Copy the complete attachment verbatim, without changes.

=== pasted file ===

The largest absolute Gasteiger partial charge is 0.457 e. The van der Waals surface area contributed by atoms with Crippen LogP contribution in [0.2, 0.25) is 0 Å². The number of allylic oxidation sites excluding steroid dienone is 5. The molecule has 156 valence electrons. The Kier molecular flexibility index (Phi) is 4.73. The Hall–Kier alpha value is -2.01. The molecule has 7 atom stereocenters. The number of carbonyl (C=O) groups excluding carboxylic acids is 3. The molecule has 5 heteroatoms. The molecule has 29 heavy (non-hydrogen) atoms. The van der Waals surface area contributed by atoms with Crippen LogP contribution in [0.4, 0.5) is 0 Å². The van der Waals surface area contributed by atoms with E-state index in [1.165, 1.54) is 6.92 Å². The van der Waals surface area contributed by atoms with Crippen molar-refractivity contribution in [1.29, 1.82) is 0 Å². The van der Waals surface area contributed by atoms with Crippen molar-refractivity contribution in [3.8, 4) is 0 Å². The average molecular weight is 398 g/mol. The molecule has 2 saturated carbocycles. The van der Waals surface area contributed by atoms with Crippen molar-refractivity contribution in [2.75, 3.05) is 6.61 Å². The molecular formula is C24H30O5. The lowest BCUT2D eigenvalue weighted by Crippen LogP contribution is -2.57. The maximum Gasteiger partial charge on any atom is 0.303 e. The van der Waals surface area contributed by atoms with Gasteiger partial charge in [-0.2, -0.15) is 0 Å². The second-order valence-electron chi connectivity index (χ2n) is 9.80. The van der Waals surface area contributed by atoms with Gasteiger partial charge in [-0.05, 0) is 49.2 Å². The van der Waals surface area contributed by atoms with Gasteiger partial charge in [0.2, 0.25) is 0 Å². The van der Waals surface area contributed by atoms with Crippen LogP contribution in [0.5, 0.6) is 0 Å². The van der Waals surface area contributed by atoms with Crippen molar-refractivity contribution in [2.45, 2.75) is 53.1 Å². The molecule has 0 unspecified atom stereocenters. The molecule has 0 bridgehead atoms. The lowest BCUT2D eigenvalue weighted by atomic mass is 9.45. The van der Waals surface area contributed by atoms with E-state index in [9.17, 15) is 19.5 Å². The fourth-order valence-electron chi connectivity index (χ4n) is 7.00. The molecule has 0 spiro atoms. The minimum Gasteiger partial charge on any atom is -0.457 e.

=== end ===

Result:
The largest absolute Gasteiger partial charge is 0.457 e. The van der Waals surface area contributed by atoms with Crippen LogP contribution in [0.2, 0.25) is 0 Å². The number of allylic oxidation sites excluding steroid dienone is 5. The molecule has 156 valence electrons. The Kier molecular flexibility index (Phi) is 4.73. The Hall–Kier alpha value is -2.01. The molecule has 7 atom stereocenters. The number of carbonyl (C=O) groups excluding carboxylic acids is 3. The molecule has 5 heteroatoms. The molecule has 29 heavy (non-hydrogen) atoms. The van der Waals surface area contributed by atoms with Crippen LogP contribution in [0.4, 0.5) is 0 Å². The van der Waals surface area contributed by atoms with E-state index in [1.165, 1.54) is 6.92 Å². The van der Waals surface area contributed by atoms with Crippen molar-refractivity contribution in [1.29, 1.82) is 0 Å². The van der Waals surface area contributed by atoms with Crippen molar-refractivity contribution in [3.8, 4) is 0 Å². The average molecular weight is 398 g/mol. The molecule has 2 saturated carbocycles. The van der Waals surface area contributed by atoms with Crippen molar-refractivity contribution in [2.75, 3.05) is 6.61 Å². The molecular formula is C24H30O5. The lowest BCUT2D eigenvalue weighted by Crippen LogP contribution is -2.57. The maximum Gasteiger partial charge on any atom is 0.303 e. The van der Waals surface area contributed by atoms with Gasteiger partial charge in [-0.2, -0.15) is 0 Å². The second-order valence-electron chi connectivity index (χ2n) is 9.80. The van der Waals surface area contributed by atoms with Gasteiger partial charge in [-0.05, 0) is 49.2 Å². The van der Waals surface area contributed by atoms with Gasteiger partial charge in [0.2, 0.25) is 0 Å². The van der Waals surface area contributed by atoms with Crippen LogP contribution in [0.5, 0.6) is 0 Å². The van der Waals surface area contributed by atoms with Crippen molar-refractivity contribution in [2.45, 2.75) is 53.1 Å². The molecule has 0 unspecified atom stereocenters. The molecule has 0 bridgehead atoms. The lowest BCUT2D eigenvalue weighted by atomic mass is 9.45. The van der Waals surface area contributed by atoms with E-state index in [9.17, 15) is 19.5 Å². The fourth-order valence-electron chi connectivity index (χ4n) is 7.00. The molecule has 0 spiro atoms. The minimum Gasteiger partial charge on any atom is -0.457 e.